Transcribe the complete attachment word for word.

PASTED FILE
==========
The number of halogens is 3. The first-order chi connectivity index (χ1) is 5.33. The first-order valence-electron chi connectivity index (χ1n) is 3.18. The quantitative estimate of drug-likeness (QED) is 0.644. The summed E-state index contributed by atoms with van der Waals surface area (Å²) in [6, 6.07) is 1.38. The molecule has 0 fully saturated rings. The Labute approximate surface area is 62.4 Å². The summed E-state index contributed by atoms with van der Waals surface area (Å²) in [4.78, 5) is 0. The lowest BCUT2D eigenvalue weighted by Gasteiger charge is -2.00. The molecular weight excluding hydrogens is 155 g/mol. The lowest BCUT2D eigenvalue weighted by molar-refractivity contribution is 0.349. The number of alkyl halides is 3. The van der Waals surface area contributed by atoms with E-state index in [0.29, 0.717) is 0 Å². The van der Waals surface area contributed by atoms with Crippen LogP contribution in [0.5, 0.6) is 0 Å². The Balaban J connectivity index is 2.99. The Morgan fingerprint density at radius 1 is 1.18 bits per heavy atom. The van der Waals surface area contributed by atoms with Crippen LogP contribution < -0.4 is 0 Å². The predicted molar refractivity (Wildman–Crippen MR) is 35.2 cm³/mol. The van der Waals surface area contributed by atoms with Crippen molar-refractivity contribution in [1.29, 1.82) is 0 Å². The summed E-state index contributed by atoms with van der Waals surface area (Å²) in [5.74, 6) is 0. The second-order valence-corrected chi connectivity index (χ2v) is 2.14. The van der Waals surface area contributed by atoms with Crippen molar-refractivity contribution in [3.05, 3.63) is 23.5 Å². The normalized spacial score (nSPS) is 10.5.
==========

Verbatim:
The number of halogens is 3. The first-order chi connectivity index (χ1) is 5.33. The first-order valence-electron chi connectivity index (χ1n) is 3.18. The quantitative estimate of drug-likeness (QED) is 0.644. The summed E-state index contributed by atoms with van der Waals surface area (Å²) in [6, 6.07) is 1.38. The molecule has 0 fully saturated rings. The Labute approximate surface area is 62.4 Å². The summed E-state index contributed by atoms with van der Waals surface area (Å²) in [4.78, 5) is 0. The lowest BCUT2D eigenvalue weighted by Gasteiger charge is -2.00. The molecular weight excluding hydrogens is 155 g/mol. The lowest BCUT2D eigenvalue weighted by molar-refractivity contribution is 0.349. The number of alkyl halides is 3. The van der Waals surface area contributed by atoms with E-state index in [0.29, 0.717) is 0 Å². The van der Waals surface area contributed by atoms with Crippen LogP contribution in [0.5, 0.6) is 0 Å². The Balaban J connectivity index is 2.99. The Morgan fingerprint density at radius 1 is 1.18 bits per heavy atom. The van der Waals surface area contributed by atoms with Crippen LogP contribution < -0.4 is 0 Å². The predicted molar refractivity (Wildman–Crippen MR) is 35.2 cm³/mol. The van der Waals surface area contributed by atoms with Crippen molar-refractivity contribution in [1.29, 1.82) is 0 Å². The summed E-state index contributed by atoms with van der Waals surface area (Å²) in [5.74, 6) is 0. The second-order valence-corrected chi connectivity index (χ2v) is 2.14. The van der Waals surface area contributed by atoms with Crippen molar-refractivity contribution in [3.05, 3.63) is 23.5 Å². The normalized spacial score (nSPS) is 10.5.